This is not intended to criticize Jim, but to point out a better way to use the tool so that the rim will not become distorted.
Welcome to a fun hobby. Since you are new to Ts and the forum, you may find the first couple of times you try to post a photo it doesn't work quite right for you. See the posting at: for tips on compressing the photo to 200kb or less so it can be posted and the procedures for posting it. And if you would like -- if you send me the photos -- I will try to resize them and post them for you. You can click on my name and my e-mail address is the third line down. Please limit individual e-mails to 10mb or less and please put Model T in the subject line. You have to use my address as the private message (PM) feature does not allow attchaments.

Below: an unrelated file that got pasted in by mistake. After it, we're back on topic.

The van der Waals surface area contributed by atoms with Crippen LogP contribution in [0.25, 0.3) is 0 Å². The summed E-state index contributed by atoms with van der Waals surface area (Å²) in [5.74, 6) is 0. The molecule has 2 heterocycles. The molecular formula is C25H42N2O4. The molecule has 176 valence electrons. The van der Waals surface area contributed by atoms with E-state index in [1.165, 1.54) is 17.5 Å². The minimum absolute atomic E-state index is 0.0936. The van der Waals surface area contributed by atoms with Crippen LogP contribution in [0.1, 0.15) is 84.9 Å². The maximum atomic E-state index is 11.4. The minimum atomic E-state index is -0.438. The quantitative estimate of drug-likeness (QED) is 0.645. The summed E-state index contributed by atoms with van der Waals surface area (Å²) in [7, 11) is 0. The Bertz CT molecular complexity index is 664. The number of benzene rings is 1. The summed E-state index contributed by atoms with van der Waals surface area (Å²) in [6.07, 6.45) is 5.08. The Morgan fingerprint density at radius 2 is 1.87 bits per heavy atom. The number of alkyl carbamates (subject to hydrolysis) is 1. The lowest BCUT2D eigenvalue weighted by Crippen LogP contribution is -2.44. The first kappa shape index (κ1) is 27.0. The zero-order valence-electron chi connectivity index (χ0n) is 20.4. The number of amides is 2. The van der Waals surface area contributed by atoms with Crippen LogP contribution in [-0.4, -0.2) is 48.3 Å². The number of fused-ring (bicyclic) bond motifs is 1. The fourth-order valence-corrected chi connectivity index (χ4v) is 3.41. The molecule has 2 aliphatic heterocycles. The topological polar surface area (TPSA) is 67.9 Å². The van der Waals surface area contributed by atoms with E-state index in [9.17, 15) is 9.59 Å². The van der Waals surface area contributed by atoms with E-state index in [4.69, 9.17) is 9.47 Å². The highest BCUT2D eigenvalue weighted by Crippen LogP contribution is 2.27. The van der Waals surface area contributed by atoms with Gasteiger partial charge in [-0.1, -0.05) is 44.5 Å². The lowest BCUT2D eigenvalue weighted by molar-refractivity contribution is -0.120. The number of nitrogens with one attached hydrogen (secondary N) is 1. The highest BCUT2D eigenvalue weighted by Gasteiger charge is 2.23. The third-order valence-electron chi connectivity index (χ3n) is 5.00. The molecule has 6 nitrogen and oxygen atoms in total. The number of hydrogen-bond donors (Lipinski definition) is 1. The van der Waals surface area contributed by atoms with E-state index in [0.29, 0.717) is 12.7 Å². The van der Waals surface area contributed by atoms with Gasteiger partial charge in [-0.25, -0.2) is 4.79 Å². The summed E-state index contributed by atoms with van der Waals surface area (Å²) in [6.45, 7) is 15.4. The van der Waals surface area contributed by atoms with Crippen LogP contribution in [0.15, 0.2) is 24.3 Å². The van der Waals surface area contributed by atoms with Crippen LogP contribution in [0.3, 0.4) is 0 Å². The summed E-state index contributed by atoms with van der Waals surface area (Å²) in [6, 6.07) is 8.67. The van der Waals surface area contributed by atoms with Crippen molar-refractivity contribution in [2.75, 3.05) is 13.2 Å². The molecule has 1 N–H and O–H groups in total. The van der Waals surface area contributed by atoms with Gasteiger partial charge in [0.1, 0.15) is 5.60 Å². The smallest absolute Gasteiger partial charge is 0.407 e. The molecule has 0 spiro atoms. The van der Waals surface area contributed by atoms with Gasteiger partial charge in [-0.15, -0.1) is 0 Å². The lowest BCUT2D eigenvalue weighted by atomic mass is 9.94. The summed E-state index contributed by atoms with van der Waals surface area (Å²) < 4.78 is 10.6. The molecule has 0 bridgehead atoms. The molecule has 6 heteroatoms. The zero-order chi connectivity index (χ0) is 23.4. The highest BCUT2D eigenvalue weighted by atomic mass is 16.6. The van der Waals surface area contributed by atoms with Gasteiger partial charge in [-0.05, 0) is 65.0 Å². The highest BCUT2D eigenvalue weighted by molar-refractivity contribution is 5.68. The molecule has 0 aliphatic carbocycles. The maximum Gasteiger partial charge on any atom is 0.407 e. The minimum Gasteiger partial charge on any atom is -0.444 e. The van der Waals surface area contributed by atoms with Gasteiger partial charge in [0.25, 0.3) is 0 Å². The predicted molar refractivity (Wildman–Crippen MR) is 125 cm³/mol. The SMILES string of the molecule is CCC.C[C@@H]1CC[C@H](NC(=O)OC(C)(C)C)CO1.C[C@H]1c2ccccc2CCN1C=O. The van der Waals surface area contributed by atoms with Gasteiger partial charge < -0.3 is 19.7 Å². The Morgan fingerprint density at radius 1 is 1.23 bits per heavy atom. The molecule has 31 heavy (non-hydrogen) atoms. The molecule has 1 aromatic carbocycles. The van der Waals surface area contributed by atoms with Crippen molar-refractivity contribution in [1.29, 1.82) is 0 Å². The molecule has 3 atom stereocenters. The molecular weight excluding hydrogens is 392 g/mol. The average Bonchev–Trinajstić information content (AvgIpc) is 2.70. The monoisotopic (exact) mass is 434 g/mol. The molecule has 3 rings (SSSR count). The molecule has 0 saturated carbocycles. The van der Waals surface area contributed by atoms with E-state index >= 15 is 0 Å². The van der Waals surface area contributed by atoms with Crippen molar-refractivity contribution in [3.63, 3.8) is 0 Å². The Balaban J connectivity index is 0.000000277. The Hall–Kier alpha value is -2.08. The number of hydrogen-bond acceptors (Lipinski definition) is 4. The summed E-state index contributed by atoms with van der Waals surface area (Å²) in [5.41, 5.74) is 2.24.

I would also recommend contacting the nearest Model T club near you. The local chapters are listed at: http://mtfca.com/clubpages/chapters.htm and http://mtfca.com/MTclubs.htm Just about any member could look at your car and let you know quickly if you have non-demountable clinchers, demountable clinchers, demountable 21 inch split rims, or some other type of rims (other makes can be used and there were accessory rims and wheels sold). Also they could quickly tell you if you have a mostly a 1914, 1915, with later 1925-1927 split rims or you have a 1925 ish that is titled as a 1914 etc. You can also do some of that research yourself if you would prefer. Go to the Photo Gallery at: http://mtfca.com/gallery/index.htm and look at the cars by years and you will get a feel for what the 1914 vs the 1915-1916 vs the 1917-1922 vs the 1923 vs the 1924-1925 vs the 1926-27 cars look like. You can also look at the illustrations for the various years at Bruce McCalley’s online “Model T Ford Encyclopedia” at: http://mtfca.com/encyclo/intro.htm It is quite common to have parts from different years or to have the engine swapped out. And the engine serial number is often the number used on the older titles as well as many current titles. So the car chassis and body may be one year and the engine from another and the DMV (or previous owner) used the old engine's title for the entire car.